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Griping about self-checkout machines has become as cliche as complaining about airline food or snarking about those “Do Not Remove Under Penalty of Law” tags on mattresses. Yet, as though we’ve been transported back to the 1990’s, some people still feel compelled to do it. “Self-checkouts are so annoying! Why would I want to bag my own groceries? Unexpected item in the bagging area! Amirite, folks?!”

Yet it appears that self-checkouts have quietly become more popular than ever.

A new survey of grocery professionals finds that the percentage of shoppers using self-checkout is the highest it’s ever been. Among the many insights in the Food Marketing Institute’s newest annual “The Food Retailing Industry Speaks” report is this little nugget: “Consumer self-checkout usage gained slightly to 15 percent of transactions, which marked a new high for this activity”.

That conclusion supports the findings of an earlier FMI survey of shoppers, in which 25% said the availability of self-checkout is one of the most important attributes in their primary grocery store. That’s up a significant 7% from just two years ago, “a finding that shows growing interest in this feature,” the FMI said.

It is, perhaps, no surprise that tech-savvy, do-it-yourself millennials have a higher-than-average opinion about self-checkout, with 30% of them ranking self-checkout as an important attribute in determining where they shop. What might be surprising, though, is that the generation most likely to approve of self-checkout is seniors, aged 73 and up, with 35% of them naming it as an important attribute in selecting their primary grocery store.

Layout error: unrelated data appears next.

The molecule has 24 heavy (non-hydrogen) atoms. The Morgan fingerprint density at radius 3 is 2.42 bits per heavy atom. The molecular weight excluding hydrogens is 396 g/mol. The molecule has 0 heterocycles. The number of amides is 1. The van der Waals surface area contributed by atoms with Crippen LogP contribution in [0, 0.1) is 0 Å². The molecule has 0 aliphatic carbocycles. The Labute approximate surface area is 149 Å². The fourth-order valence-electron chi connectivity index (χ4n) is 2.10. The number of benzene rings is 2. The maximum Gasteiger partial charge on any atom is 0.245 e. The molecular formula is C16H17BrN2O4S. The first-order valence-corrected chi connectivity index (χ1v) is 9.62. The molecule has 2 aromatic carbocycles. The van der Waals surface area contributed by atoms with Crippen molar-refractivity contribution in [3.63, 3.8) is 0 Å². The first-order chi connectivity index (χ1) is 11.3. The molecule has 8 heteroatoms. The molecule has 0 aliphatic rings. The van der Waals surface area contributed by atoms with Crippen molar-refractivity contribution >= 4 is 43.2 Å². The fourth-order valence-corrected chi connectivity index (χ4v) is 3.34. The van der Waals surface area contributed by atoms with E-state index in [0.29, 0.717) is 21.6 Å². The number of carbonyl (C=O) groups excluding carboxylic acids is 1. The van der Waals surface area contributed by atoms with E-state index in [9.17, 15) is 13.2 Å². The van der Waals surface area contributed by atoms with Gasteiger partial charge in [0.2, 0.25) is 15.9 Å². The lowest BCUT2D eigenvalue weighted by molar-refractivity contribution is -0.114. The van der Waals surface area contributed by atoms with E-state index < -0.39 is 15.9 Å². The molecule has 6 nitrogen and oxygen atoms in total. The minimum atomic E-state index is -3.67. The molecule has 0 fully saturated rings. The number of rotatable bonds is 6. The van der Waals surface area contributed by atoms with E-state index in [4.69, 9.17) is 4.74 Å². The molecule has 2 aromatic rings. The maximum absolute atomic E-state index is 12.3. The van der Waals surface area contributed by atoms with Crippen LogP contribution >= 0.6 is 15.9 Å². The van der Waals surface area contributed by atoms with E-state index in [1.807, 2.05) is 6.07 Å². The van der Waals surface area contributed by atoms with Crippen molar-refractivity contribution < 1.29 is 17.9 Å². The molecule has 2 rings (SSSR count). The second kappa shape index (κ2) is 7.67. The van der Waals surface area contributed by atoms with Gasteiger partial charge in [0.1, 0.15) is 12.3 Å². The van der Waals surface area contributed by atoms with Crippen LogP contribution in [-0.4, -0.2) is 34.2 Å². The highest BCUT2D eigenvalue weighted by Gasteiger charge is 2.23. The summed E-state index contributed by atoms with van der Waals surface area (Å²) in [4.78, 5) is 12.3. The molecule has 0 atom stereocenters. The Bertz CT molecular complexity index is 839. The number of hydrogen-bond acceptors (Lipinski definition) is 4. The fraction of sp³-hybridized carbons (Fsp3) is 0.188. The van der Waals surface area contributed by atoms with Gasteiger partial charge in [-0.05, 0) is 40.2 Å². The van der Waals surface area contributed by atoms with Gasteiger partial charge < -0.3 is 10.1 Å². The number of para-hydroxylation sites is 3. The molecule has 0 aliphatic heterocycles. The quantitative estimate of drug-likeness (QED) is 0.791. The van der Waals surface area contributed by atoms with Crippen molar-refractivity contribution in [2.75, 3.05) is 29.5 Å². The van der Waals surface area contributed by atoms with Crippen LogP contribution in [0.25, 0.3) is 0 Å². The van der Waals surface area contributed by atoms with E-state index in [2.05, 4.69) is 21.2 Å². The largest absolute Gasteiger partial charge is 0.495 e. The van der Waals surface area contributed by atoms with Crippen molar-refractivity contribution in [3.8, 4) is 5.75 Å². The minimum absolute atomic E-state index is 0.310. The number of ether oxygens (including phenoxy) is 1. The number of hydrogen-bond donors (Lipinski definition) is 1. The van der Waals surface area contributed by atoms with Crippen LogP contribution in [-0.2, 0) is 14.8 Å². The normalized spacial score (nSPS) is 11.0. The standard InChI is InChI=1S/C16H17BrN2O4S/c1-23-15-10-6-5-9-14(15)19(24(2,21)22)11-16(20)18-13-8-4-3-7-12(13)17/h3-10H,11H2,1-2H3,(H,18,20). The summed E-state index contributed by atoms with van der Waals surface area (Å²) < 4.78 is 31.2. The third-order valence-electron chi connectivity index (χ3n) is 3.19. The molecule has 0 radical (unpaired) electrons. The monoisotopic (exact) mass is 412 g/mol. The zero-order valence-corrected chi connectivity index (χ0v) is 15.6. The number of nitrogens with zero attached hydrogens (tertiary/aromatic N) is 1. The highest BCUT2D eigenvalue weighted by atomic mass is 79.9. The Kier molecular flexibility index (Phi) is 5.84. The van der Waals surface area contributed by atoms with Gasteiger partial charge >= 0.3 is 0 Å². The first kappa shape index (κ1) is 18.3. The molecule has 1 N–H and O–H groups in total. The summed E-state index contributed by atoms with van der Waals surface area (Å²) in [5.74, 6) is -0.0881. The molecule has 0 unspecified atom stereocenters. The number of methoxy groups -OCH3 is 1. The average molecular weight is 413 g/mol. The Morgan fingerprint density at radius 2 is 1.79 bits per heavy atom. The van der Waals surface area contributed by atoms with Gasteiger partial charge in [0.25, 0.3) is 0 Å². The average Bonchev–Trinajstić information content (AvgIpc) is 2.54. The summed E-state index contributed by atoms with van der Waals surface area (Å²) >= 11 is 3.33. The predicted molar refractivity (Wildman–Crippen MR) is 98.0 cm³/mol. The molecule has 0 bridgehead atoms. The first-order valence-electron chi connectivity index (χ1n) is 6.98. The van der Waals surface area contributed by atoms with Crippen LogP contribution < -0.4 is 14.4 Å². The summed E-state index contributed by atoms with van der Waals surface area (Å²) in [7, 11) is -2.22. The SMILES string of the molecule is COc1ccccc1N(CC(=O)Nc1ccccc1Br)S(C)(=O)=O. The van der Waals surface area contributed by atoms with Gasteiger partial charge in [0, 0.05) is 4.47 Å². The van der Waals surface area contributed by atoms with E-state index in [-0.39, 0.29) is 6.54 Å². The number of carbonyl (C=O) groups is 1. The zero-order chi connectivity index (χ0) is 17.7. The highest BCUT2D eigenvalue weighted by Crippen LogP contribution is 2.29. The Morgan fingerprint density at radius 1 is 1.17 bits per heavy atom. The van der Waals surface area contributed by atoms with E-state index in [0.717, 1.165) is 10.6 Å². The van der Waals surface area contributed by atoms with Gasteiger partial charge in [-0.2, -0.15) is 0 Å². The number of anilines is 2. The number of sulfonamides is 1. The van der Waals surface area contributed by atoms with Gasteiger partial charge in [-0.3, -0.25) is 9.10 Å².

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That’s a lot of self-checkout users, considering everyone supposedly hates it.

And it’s not just survey results, but hard numbers that support the premise that self-checkout adoption is growing. The retail research firm RBR recently reported that 2017 “saw another record year for self-checkout deliveries”, with more than 63,000 new units shipped worldwide. That’s up nearly 30% from the previous year, which was already considered a “breakout year”.

“The USA accounts for more than half of shipments, with retailers continuing to invest heavily in self-checkout technology as an integral part of revamping their store layouts,” RBR noted. “Big box players such as Walmart and Kroger have added extra terminals in existing stores and upgraded older hardware.”

The previous year’s RBR study credited the surge in self-checkout shipments to the fact that “big-box chains such as Target have revamped their checkout zones, increasing the number of self-service lanes per store and installing terminals in outlets which did not previously have the technology.”

Target was a longtime self-checkout holdout, until it gave in and began installing them across the country in 2014. They’re now in a majority of Target stores, with all stores expected to have them by next year. “We’ve heard great feedback from guests who love having checkout options,” Target says, while noting that about a third of Target shoppers are self-checkout users.